Time to get started. Sourdough!

I get asked about sourdough starters a lot and am happy to give some of my starter away to any aspiring baker. Often these people look really anxious when they take their baby starter away from my kitchen. They know this is a big step in their Bread Life and for many, a challenging one.

Not everyone is as obsessed with sourdough bread as I am. But I’m always willing to share my passion and grow more sourdough bakers.   IMG_4946

Last week it was my friend Alana from Food Bloggers Canada.  She asked for a starter recipe in a simple text and had no idea I would send back a two-page email.  But she’s going to give it a go and I hope you, dear reader, might try making your own starter, from ground zero, following these instructions.

Why have a starter? Well, without one you simply can’t make sourdough bread and  taste all of its deliciousness made with your own two hands. Like any living ingredient, if you starve or neglect it, it will die. It needs your nurturing to start your bread.

Why do you want to eat sourdough? Bread made slowly over the course of a few days has rich, layered flavours, tastes completely better than industrial, high-yeast, high-gluten bread and is often easier to digest.

If you follow my Instagram feed, you may want to bake sourdough because it’s such a looker  with its scored golden crust and large open crumb. But practice makes perfect.  I still get excited each and every time I open up my oven and see a well-risen loaf.  I still make mistakes, too. I love the mystery of bread-baking and its complexity. Good baked bread depends on many variables: timing, flour quality, temperature and the ripeness of your starter—to name a few.  The only way to get to know these principles is to dive in and flour up your hands.IMG_4302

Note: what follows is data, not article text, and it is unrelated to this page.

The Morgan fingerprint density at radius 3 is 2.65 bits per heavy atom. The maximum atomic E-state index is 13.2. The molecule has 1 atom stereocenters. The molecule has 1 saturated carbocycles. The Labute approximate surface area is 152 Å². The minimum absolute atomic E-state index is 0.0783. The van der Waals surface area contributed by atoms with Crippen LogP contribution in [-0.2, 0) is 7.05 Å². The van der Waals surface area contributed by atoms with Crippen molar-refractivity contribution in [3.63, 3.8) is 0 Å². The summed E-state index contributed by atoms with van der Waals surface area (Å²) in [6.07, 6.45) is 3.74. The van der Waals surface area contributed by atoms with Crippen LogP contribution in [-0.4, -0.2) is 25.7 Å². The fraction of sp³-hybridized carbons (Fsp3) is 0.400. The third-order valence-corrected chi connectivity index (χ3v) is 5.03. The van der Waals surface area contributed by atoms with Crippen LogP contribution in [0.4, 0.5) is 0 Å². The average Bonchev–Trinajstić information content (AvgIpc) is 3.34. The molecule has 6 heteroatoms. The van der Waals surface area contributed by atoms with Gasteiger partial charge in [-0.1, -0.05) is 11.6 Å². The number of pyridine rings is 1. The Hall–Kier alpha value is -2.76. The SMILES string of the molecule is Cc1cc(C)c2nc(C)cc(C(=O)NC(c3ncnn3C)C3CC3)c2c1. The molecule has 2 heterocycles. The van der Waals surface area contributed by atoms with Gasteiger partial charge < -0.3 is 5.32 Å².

Jeffrey Hamelman’s Bread: A Baker’s Book of Techniques and Recipesis my bible. Here’s his five-day “liquid levain culture” – bakers’ speak for sourdough starter.  I recommend that you go the extra mile and stretch this out to an eight-day process for best results.  Once you have this basic culture or starter, you can keep it alive for many years… but not decades!

When I attended the San Francisco Baking Institute in 2015, master baker Didier Rosada laughed in disdain when I bragged about the number of years I’d kept my starter alive.  After attending the course, I made a new starter to replace my teenaged one and did not regret the flavour-filled results.  Now, three years later, it is time for me to start afresh again.

Before you make your initial starter mix, consider what time works best to refresh (a.k.a. nurture) morning and night.  I like the 7pm/7am time frame.

Day One: Initial Mix

4.8 oz              organic whole rye flour

6 oz                 spring or distilled water

.2 oz                honey

Mix the ingredients well in a glass bowl and cover with plastic. Let stand in a warm area (75F to 80F) for 24 hrs. (This will look stiff and hard with very tiny bubbles on the underside after the first 12 hrs.)

Day Two: Two Feedings

5.5 oz              Initial mix (use half of Day One and throw out the remainder)

1.2 oz              organic whole rye flour

1.2 oz              organic, unbleached hard white flour

3 oz                 90F spring or distilled water

Mix the ingredients well in a glass bowl and cover with plastic. Let stand in a warm area (75F to 80F) for 12 hrs. Repeat (or refresh, in bakers’ speak)  in 12 hrs. Yes, you will have to throw out half of each mixture when you refresh. (After each feeding, you will watch it transform and grow, doubling, even tripling in size and smelling very sour.)

Day Three, Four, Five, Six and Seven : Two Feedings per day, every 12 hrs

5.5 oz              Initial mix (half of your last batch, throwing out the remainder)